He fell straight off (from) the ledge (right) in/to/into the pool.
Falling in/into the (swimming) pool doesn't seem to rely on any phrasal verb or idiom that I can see. Falling from something is not breaking apart and falling down inward i.e. to fall in (phrasal verb, like a roof collapsing), or is it (without being able to tell apart phrasal based from simple construction in the output, I still note things falling in the pool are on rise since the 60's; even he, but not she)? I understand that falling can be used with many prepositions, that this might be depending on a choice of register or the nature of what someone is falling from. The verb to fall is often used with down or over says Merriam Learners. As for straight off, it's an adverbial construction meaning immediately.
A recipe for disaster. The context is that there is that terrace or platform with no ramp over the pool and what happened happened. I'm not sure if I need to use from with ledge here as straight off feels like it already "contains" that idea of origin. Later in the sentence, I'm confused as well, feeling that if I use the word right then it's casual to follow that up with into (right into sth., directly). Without using right, if I used from earlier on (straight off from), then to the pool now sounds valid because I'm thinking in terms of from something to something else (as in from left to right). With some experience I know that if I have to ask such questions, that's a telltale sign I've mangled this sentence by postponing some preposition that was part of a phrasal verb, or by using the wrong preposition altogether early on in the sentence.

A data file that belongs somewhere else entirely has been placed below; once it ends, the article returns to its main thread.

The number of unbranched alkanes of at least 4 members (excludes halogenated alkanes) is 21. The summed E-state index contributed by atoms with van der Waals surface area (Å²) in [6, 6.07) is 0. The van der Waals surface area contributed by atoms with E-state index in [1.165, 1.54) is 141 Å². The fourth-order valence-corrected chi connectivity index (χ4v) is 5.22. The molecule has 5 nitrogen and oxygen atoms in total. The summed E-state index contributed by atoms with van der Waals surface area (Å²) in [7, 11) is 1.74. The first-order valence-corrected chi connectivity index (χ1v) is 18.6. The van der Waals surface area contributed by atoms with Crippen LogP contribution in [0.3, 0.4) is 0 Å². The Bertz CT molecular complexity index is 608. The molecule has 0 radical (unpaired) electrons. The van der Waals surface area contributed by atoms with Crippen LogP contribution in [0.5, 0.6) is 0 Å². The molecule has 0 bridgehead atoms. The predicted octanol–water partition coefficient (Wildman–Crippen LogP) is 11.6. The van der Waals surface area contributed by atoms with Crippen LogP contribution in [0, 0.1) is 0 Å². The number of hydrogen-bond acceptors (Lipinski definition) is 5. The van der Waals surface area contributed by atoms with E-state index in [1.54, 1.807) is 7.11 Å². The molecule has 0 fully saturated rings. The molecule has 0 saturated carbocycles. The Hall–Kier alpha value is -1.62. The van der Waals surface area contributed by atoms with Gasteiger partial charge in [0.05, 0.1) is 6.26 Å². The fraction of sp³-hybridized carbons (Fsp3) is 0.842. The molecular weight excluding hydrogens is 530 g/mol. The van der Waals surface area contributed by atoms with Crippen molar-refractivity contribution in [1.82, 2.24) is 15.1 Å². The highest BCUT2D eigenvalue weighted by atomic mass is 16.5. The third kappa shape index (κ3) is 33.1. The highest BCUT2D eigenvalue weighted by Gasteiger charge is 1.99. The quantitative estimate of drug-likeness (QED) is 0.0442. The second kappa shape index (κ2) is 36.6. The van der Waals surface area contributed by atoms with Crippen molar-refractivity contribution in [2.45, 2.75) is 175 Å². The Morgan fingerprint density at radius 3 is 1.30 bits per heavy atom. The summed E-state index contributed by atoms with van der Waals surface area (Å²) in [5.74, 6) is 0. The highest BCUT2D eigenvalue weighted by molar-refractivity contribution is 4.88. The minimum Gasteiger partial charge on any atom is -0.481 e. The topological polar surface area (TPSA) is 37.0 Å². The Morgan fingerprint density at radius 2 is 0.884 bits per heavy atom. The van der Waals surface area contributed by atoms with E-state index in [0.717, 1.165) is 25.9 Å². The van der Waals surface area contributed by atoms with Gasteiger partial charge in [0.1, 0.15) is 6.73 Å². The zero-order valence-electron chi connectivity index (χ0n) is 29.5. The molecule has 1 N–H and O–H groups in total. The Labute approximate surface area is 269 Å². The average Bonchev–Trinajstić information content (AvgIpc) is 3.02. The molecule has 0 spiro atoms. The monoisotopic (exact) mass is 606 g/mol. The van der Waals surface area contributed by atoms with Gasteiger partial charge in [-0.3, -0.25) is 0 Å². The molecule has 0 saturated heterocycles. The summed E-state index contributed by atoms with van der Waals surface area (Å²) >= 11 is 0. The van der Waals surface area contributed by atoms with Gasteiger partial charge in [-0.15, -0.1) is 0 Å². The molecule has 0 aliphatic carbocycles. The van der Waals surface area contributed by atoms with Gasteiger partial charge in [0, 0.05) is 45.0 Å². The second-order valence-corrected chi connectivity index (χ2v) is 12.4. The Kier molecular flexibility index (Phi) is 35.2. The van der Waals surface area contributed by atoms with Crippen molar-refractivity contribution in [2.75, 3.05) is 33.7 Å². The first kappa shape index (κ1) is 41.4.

- What "path" should I follow, is to fall off the phrasal
verb I needed here (He fell off straight from the ledge right into the pool)?
- Can you both fall right off and fall straight into the pool at once (He fell (right) off the ledge straight into the pool)?
- Usually there are no intermediate states to falling down so is
straight off an adverb here or some sort of intensifier (strongly, abruptly) I misused; is right off better suited for that (do you fall right off or straight off something)?
- Any hint on handling this situation where adverbs and prepositions seem to "converge" on the same position in the sentence, or where you feel like you have a bunch of "loose" prepositions all over the place interacting with one another and no phrasal verb?